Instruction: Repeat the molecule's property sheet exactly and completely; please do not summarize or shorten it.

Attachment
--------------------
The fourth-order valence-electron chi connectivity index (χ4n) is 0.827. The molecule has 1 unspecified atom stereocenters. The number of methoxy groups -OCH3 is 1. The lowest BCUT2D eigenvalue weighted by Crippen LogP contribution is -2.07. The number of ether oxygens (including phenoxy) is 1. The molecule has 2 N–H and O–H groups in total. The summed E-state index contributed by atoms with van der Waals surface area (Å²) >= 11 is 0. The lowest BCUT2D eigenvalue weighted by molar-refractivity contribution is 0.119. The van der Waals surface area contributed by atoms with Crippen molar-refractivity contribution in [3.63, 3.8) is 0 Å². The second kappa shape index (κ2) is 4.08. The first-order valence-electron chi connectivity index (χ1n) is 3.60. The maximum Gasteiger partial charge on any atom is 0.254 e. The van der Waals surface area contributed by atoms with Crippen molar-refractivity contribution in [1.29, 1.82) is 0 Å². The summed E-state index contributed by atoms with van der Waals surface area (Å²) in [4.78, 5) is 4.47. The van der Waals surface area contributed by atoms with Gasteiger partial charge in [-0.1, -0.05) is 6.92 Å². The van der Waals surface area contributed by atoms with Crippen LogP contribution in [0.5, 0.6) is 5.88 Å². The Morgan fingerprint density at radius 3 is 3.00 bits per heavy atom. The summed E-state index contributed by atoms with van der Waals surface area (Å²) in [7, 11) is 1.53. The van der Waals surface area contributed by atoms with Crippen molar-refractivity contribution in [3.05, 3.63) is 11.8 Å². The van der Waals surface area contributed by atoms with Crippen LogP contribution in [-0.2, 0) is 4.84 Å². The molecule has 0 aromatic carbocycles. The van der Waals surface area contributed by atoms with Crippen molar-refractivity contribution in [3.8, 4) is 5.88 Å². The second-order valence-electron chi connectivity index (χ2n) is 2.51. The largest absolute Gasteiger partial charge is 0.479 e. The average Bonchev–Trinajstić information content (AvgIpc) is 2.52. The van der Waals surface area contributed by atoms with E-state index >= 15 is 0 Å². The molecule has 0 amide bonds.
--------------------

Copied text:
The fourth-order valence-electron chi connectivity index (χ4n) is 0.827. The molecule has 1 unspecified atom stereocenters. The number of methoxy groups -OCH3 is 1. The lowest BCUT2D eigenvalue weighted by Crippen LogP contribution is -2.07. The number of ether oxygens (including phenoxy) is 1. The molecule has 2 N–H and O–H groups in total. The summed E-state index contributed by atoms with van der Waals surface area (Å²) >= 11 is 0. The lowest BCUT2D eigenvalue weighted by molar-refractivity contribution is 0.119. The van der Waals surface area contributed by atoms with Crippen molar-refractivity contribution in [3.63, 3.8) is 0 Å². The second kappa shape index (κ2) is 4.08. The first-order valence-electron chi connectivity index (χ1n) is 3.60. The maximum Gasteiger partial charge on any atom is 0.254 e. The van der Waals surface area contributed by atoms with Crippen molar-refractivity contribution in [1.29, 1.82) is 0 Å². The summed E-state index contributed by atoms with van der Waals surface area (Å²) in [4.78, 5) is 4.47. The van der Waals surface area contributed by atoms with Gasteiger partial charge in [-0.1, -0.05) is 6.92 Å². The van der Waals surface area contributed by atoms with Crippen LogP contribution in [0.5, 0.6) is 5.88 Å². The Morgan fingerprint density at radius 3 is 3.00 bits per heavy atom. The summed E-state index contributed by atoms with van der Waals surface area (Å²) in [7, 11) is 1.53. The van der Waals surface area contributed by atoms with Crippen molar-refractivity contribution in [3.05, 3.63) is 11.8 Å². The van der Waals surface area contributed by atoms with Crippen LogP contribution in [-0.2, 0) is 4.84 Å². The molecule has 0 aromatic carbocycles. The van der Waals surface area contributed by atoms with Crippen molar-refractivity contribution in [3.8, 4) is 5.88 Å². The second-order valence-electron chi connectivity index (χ2n) is 2.51. The largest absolute Gasteiger partial charge is 0.479 e. The average Bonchev–Trinajstić information content (AvgIpc) is 2.52. The van der Waals surface area contributed by atoms with E-state index >= 15 is 0 Å². The molecule has 0 amide bonds.